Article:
In Australian rock's golden period of the late 1970s and early '80s, Grahame ‘Yogi’ Harrison was a busy man: working as a sound engineer for legendary local bands Rose Tattoo, Buffalo and, famously in 1977, AC/DC at The Haymarket in Sydney. It's one of the best bootleg recordings of AC/DC from that era.
‘That [gig] was done while we actually took a break from recording Let There Be Rock,’ former AC/DC bass player Mark Evans told me in an interview for my first book on the band, The Youngs. ‘We were in the studio and we went down and we only had to go like 300 yards down the road from [Alberts Studios in] King Street to the gig. It was a great gig.’
In 1978, Harrison would go on to spend quite a bit of time at Alberts with the Tatts, who were produced by George Young and Harry Vanda. Harrison has strong opinions.
‘I am from the politically incorrect department,’ he says. ‘I don’t care who I offend. I simply tell the truth as I remember it.’
His memories of that time are a refreshing counterpoint to the usual AC/DC hagiography. Far from bursting out of the blocks under George’s tutelage, AC/DC’s beginnings were difficult.
‘AC/DC were laughed at in Sydney and left for Melbourne with their tails between their legs. I was good mates with [late AC/DC bass player] Neil Smith & knew [former AC/DC drummer] Noel Taylor as well. Phil Rudd is not one of my favourite people.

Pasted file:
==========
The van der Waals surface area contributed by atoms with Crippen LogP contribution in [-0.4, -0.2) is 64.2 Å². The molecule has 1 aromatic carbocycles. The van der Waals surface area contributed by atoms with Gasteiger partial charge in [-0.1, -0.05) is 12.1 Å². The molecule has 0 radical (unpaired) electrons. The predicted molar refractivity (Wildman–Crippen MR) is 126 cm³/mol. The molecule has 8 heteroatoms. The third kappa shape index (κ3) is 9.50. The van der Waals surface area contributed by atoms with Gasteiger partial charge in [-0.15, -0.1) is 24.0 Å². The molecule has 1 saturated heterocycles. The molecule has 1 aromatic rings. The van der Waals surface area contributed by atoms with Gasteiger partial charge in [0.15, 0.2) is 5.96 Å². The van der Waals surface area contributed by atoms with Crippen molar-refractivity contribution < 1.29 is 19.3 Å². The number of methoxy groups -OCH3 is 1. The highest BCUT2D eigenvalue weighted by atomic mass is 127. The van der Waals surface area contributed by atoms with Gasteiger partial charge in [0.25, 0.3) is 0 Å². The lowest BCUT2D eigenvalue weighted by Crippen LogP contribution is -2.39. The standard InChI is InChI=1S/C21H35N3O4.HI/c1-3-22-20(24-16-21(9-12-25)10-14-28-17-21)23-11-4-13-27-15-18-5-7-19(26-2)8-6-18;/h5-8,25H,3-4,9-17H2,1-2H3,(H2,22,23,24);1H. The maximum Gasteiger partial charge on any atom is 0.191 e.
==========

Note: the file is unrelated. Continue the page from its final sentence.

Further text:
‘[Phil] knew that [Angus Young's] bigger brother ran the band and his bigger brother actually asked [Angus] to join the band. Angus wasn’t the original choice [for guitarist]. I think Angus has always had that underlying jealousy. My knowledge of those times is there had been other players before Malcolm [Young] finally gave Angus a shot at the gig. My strongest memory is that Angus was not the original choice for guitar player in the original concept in Malcolm’s head, which may not have even been called AC/DC at that time.’
‘AC/DC were laughed at in Sydney and left for Melbourne with their tails between their legs.' – Grahame Harrison
Harrison says the real reason AC/DC moved to Melbourne from Sydney was that they were ‘fairly a non-entity’ on the city’s live scene.
‘Sydney didn’t want to know, wasn’t interested. AC/DC was a totally confused band at the start. Despite all the affirmations put forward by the Young brothers that, “Oh, we always knew what we were doing, we knew where we were going, right from the start we had a master plan, we weren’t going to deviate from that, blah blah blah”, all they really are is a total extension of The Easybeats.
‘There was nothing really going on [musically], but George insisted on keeping it simple, because the “KISS” principle has always worked in the rock ’n’ roll business… just go for the lowest common denominator and see what you pick up along the way. I don’t think AC/DC really had any kind of an idea there.’
But when Bon came in, all that changed.
BON: THE LAST HIGHWAY: THE UNTOLD STORY OF BON SCOTT AND AC/DC'S BACK IN BLACK is available to preorder now through Amazon, Barnes & Noble and hundreds of other retailers. Just click the title above (in red) to preorder and save on the retail price.